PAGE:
A new record has been set by the Oden Institute’s Center for Computational Materials for calculating the energy distribution function, or “density of states,” for over 100,000 silicon atoms, a first in computational materials science. Calculations of this kind enable greater understanding of both the optical and electronic properties of materials.

Jim Chelikowsky leads the Center for Computational Materials, which set a new standard for the number of atoms that can be modeled. They didn’t just raise the bar though. They smashed it – multiplying the previously held record number by a factor of 10.

Chelikowsky along with Oden Institute PhD graduate, Kai-Hsin Liou and postdoctoral fellow, Mehmet Dogan, led the team behind this significant technical advancement in atomic modeling. Working with silicon atoms, they increased the number that could be modeled simultaneously from around 10,000 to over 100,000.

One mathematical way to approach such complex systems is by describing solutions in sines and cosines. This is useful for crystalline matter because it is periodic and we know that the properties of a little piece of a crystal will inform the whole crystal.

The sine and cosine approach does not play well with high performance computing machines though. “Too much time is spent in communicating data between processors as opposed to computational operations. So, this approach fails for large systems,” Chelikowsky explained.

Secondly, if we want to examine systems that are not crystalline, such as clusters, surfaces or amorphous solids, the sine-cosine approach can only be used by artificially replicating the system of interest. This replication operation is cumbersome and has additional technical limitations.

The researchers used what’s known as real space methods – laying down a grid of points, and then solving equations based on the data from those points.

Modeling materials in this way isn’t easy. Most solids (or condensed matter), have around 10^23 atoms per cubic centimeter. Things get even more complex at the quantum scale. In a quantum description, each electron is characterized by a state consisting of 31,000,000 grid points for the case at hand. The number of states is around 250,000 for a 100,000-atom system of silicon. We need to compute roughly 10^13 pieces of information to a high degree of accuracy. If this were not a quantum system, we would need only 3 numbers per atom (not 31 million grid points). In other words, the quantum calculation is roughly ten million times more complicated by that measure.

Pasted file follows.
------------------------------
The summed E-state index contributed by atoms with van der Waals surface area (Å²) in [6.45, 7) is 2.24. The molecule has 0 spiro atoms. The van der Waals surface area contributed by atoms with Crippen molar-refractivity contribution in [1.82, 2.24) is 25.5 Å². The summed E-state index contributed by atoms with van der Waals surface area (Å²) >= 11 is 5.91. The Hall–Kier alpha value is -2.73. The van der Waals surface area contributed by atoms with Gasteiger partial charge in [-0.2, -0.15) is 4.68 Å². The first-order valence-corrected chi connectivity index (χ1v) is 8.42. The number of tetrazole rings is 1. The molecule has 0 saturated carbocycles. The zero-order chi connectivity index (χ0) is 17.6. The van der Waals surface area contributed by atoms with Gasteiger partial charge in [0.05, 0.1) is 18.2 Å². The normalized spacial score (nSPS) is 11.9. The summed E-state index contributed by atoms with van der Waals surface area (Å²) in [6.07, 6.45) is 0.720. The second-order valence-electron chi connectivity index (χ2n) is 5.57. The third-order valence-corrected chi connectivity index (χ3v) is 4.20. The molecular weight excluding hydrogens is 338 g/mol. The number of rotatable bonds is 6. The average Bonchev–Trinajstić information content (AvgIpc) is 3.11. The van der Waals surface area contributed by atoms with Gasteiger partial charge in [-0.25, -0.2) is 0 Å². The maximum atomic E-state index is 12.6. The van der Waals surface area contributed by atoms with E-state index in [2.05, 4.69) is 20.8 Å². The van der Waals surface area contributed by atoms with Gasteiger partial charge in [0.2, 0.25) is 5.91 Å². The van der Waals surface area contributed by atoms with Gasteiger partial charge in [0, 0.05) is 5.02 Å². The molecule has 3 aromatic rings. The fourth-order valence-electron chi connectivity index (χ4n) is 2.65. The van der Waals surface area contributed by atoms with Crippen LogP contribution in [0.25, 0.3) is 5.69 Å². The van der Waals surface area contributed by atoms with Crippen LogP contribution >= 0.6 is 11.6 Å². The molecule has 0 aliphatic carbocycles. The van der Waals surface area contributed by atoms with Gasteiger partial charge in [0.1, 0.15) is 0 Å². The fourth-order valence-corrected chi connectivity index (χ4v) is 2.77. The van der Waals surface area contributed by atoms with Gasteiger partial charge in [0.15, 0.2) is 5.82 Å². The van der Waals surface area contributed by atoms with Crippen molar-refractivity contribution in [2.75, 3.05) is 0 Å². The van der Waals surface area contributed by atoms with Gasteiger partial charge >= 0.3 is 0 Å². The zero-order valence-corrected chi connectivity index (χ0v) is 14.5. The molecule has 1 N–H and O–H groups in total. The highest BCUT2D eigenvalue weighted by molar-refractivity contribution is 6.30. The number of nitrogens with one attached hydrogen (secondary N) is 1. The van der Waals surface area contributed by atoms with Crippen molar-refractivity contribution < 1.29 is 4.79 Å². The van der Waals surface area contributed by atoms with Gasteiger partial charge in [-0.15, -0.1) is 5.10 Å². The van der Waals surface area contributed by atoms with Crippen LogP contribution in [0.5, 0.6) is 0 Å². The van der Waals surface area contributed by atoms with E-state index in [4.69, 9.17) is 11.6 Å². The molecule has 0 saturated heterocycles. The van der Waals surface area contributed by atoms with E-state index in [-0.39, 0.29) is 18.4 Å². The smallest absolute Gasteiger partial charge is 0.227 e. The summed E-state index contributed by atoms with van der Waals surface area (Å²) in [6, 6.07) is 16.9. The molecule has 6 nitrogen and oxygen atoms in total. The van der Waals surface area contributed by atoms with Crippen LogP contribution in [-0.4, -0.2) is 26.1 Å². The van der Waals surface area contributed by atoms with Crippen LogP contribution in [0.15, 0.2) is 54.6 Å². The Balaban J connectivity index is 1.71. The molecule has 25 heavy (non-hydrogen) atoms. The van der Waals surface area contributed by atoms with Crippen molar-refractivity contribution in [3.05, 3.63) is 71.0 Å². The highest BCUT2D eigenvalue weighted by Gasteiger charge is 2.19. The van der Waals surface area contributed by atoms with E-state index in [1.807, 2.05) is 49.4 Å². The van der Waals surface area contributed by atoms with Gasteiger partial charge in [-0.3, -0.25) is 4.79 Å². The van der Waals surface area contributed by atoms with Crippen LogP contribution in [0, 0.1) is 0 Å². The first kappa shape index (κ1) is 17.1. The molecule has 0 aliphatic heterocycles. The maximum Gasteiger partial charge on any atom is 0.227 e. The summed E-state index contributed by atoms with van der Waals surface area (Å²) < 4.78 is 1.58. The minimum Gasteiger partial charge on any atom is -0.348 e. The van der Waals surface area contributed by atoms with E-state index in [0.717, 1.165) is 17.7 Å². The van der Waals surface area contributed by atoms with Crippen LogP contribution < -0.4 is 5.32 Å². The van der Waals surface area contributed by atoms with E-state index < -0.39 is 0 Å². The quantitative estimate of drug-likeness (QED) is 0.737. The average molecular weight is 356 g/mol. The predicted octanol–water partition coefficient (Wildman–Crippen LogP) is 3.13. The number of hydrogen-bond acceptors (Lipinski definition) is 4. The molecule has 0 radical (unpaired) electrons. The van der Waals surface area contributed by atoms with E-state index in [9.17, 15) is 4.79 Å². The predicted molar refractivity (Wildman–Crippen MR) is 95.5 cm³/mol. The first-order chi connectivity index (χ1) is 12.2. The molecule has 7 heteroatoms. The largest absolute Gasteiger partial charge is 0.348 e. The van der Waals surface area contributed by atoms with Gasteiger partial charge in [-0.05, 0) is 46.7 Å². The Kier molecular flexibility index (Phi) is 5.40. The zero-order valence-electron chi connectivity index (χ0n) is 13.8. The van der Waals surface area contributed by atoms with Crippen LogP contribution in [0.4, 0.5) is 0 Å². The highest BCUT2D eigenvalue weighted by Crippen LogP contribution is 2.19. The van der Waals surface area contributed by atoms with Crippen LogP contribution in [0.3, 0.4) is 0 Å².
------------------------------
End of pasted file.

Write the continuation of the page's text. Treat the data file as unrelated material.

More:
The equations of interest combine three physical concepts methods to help simplify a solution for the quantum mechanical properties of materials.

“First we look at how the electrons are distributed by assuming whatever happens for an atom will be the same for a solid,” said Chelikowsky. “This is a well-established way to achieve a good starting point, albeit somewhat approximate. Second, we use density functional theory, another extremely popular method. There are literally hundreds, if not thousands, of papers published each year using this technique, which was recognized by a Nobel Prize in Chemisty in 1998.”

Finally, the scientists implement a “pseudopotential model” of the material in question. The pseudopotential model of an atom refers to a method for providing simplified descriptions of complex systems. In this case, the pseudopotential of the silicon atoms’ is found by looking at its chemically important electrons only.

With so much complex mathematics involved in research of this kind, the team relied heavily on resources at Texas Advanced Computing Center (TACC). “We are very fortunate to have such an incredible resource on campus,” said Chelikowsky.